Tag Archives: engagement

Do you love where you work?

Loving where you work isn’t only good for you, it’s good for your employer, too – as it improves your productivity and performance.

That’s why Milton Keynes employee communications agency Headlines is backing a new Engage for Success group helping local business to foster a culture of #lovewhereyouwork.

Launched in May, the group is one of a number being established around the country through Engage for Success (EFS), a voluntary organisation backed by Government and major corporations, that aims to grow awareness about the power and potential of employee engagement.

Research by EFS points to staff turnover being reduced by 40%, absenteeism by 25% and productivity increased by 59% in companies with high levels of employee engagement.

Headlines’ Managing Editor Sue Kiddy has been involved with the national EFS movement since its inauguration at 10 Downing Street in 2011 and is one of the founder members of EFS MK. She said: “Employee engagement truly does have the power to change lives and working communities, and more and more organisations are recognising the benefits. EFS MK is about local people and organisations coming together to promote and share this in and around Milton Keynes.”

At the first EFS MK meeting in May, Engage for Success Executive Director Cathy Brown talked about the four enablers of engagement that apply in any scenario – wherever you are, whatever you do and whoever you’re engaging with. You can read more about these in this article written by Headlines’ Matt Johnson.

The next meeting is on 21 September, and if you’re interested in coming along or finding out more about the group, please contact Sue Kiddy.

Now in its 23rd year, Headlines is a specialist internal communications agency based in Milton Keynes. With clients that include some of the world’s best-known companies, the agency creates internal publications and other tools to help build a higher-performing culture through improved employee communication and engagement.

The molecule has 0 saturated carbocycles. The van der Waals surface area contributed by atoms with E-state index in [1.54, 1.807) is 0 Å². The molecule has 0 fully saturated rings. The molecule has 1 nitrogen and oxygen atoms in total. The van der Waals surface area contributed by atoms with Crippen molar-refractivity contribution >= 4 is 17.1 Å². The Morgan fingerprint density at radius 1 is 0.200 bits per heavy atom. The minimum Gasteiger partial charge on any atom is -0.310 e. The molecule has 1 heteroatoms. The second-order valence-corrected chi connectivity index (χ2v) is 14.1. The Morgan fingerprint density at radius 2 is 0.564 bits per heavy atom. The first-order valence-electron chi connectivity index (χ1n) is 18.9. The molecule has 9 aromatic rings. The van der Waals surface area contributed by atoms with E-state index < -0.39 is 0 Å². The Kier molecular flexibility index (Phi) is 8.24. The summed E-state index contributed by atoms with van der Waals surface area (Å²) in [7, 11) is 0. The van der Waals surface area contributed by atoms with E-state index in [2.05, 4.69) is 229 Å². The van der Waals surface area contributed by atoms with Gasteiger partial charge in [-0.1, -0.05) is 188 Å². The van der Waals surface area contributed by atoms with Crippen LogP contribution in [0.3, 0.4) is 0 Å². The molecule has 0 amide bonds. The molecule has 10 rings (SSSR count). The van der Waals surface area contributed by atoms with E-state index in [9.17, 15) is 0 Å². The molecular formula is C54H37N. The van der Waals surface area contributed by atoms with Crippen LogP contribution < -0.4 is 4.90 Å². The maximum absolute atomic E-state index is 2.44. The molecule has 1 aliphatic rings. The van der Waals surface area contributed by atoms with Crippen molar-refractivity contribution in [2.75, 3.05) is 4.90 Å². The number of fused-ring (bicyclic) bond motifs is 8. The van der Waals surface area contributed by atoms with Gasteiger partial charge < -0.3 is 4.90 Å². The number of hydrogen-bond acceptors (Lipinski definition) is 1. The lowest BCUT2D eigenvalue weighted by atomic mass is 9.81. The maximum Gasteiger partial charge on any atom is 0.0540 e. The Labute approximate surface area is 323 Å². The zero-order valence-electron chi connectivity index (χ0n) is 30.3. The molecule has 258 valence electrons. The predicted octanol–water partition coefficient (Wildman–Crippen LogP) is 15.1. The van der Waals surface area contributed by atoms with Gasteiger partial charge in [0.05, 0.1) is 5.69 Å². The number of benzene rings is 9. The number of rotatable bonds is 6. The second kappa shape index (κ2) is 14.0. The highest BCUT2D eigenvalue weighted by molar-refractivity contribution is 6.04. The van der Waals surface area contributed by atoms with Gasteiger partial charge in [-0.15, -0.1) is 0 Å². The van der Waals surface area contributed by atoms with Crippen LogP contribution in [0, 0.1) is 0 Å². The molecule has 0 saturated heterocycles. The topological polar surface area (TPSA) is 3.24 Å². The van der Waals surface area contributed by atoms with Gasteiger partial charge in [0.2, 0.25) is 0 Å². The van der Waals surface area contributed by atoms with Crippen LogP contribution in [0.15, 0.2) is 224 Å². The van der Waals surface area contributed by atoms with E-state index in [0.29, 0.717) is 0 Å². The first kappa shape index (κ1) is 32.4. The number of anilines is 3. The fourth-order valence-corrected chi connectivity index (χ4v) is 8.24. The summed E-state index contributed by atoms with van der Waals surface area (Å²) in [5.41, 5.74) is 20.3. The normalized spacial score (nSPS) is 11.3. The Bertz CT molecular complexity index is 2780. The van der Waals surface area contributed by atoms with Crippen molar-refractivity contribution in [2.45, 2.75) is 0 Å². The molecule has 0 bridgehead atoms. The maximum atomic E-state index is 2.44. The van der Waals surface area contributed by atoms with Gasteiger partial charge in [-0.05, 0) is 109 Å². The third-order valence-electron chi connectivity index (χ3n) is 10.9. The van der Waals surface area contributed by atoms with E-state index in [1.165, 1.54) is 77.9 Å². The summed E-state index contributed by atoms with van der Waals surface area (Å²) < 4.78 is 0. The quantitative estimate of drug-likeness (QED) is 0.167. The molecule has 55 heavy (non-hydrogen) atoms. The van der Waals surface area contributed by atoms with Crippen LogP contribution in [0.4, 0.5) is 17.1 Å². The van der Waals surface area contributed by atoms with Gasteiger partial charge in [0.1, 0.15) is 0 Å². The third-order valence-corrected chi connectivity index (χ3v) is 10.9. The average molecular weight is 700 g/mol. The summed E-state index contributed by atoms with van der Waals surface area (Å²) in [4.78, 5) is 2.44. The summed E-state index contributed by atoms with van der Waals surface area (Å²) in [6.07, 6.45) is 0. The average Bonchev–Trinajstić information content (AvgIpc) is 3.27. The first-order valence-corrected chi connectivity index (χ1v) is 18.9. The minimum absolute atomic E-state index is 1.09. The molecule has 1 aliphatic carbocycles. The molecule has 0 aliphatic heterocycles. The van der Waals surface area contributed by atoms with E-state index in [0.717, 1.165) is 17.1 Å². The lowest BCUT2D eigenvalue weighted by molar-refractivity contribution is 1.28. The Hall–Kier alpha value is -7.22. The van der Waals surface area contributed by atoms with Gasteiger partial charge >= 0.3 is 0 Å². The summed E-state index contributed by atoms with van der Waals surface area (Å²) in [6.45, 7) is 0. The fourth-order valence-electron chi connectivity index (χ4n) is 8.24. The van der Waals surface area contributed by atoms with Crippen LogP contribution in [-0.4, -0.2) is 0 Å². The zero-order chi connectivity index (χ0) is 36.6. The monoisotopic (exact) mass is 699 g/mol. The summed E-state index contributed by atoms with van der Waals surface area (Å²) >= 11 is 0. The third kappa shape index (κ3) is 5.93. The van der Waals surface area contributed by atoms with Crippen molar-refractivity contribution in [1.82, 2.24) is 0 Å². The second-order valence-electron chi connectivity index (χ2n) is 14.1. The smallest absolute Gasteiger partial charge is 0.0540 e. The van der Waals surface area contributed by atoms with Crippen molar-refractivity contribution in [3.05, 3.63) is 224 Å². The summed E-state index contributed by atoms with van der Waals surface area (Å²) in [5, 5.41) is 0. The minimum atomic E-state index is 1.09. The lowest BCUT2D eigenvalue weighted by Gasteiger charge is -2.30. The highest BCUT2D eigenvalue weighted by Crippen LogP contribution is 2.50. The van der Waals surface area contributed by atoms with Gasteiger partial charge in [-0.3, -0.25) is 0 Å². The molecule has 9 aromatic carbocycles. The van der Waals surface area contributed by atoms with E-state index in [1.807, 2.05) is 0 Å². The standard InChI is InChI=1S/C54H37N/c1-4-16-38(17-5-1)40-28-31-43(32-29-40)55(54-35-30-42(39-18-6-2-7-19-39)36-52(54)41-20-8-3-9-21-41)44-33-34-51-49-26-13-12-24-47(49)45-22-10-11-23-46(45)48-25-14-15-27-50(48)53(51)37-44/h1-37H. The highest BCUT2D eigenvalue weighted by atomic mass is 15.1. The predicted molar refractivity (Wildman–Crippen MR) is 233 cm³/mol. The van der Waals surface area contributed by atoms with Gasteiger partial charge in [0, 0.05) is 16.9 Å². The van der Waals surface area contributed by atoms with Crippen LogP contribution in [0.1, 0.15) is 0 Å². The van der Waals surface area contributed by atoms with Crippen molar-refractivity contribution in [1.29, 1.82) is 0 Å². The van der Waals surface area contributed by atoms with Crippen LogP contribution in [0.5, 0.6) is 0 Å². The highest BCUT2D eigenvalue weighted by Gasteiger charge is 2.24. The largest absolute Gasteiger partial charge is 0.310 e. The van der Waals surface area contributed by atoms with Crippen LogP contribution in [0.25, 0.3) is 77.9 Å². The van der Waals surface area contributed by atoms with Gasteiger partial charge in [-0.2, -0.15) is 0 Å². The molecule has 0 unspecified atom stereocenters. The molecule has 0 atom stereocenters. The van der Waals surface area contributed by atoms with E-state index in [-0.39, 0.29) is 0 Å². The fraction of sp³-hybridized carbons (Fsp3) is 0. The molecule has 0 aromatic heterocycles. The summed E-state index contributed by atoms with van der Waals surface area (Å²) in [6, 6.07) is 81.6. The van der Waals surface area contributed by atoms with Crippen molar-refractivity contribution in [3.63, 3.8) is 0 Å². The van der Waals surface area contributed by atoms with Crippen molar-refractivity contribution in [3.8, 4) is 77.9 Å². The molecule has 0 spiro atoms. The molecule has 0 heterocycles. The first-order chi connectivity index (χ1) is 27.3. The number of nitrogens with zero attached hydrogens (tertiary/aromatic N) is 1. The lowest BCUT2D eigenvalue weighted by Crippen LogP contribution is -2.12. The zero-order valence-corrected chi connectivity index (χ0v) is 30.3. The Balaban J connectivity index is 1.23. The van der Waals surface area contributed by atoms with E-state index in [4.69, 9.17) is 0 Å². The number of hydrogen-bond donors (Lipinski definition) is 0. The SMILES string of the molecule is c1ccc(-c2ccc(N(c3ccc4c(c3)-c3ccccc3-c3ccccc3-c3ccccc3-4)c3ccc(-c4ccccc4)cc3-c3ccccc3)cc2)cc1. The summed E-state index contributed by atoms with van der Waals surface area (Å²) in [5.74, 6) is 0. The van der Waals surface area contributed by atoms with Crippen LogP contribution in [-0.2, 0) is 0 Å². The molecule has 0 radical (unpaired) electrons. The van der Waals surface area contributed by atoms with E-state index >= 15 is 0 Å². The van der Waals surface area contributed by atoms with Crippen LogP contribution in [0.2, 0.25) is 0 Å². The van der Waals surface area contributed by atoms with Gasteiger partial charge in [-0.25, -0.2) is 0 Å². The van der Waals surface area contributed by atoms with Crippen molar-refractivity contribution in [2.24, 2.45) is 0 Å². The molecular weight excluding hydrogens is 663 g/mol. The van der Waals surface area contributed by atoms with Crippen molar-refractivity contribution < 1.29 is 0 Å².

Find out more on the Headlines website.

Six-hour days: A success story

Advocates of a shorter working day say the approach boosts employee morale and productivity. Others argue it is too expensive and may reduce worker engagement.

So what’s the reality? Digital tourism agency Senshi began trialling six-hour days last March, and subsequently made it their permanent way of working. We asked Director Chris Torres how the approach has worked for him.

“When I first heard about the concept, I thought it was a great idea. Part of it was that my wife had just given birth to our second child. Also, I thought everyone at Senshi would love a bit more free time.

“When I told the team, they couldn’t believe I was suggesting it, but they were all in favour.

“During the first week I came up with a plan of how our days would go and showed it to our Production Manager. She agreed it, then we started a one-month trial, which was very successful. We’ve since implemented it permanently.,

“Our team pretty much self-manage their own projects. They know the deadlines that need to be hit. It’s definitely important to have a team capable of self-managing and working on their own initiative. The team here have been great. They all work together and help each other. They’re no less engaged than they were when we were working eight-hour days.

“We’ve seen production increase. Although we’re doing fewer hours, the team is more focused on getting tasks done within short sprints. We’ve actually seen projects completed more quickly.

“Work-life balance is definitely better too. People can get home earlier. I have more time to think at home. Being able to think with no distractions gives me time to plan and come up with ideas.

“Regarding internal communication, we tend to restrict our team meetings to our daily huddle. We try not to pull people off what they’re doing. Our Production Manager has more meetings, then relays things to the team so they can get on with their work. A lot of communication within the team is face to face.

“I can understand why some businesses might be hesitant to try the six-hour working day. One worry for me was ‘how will this affect our clients?’ But there have been no issues at all. All in all, it has been very successful.”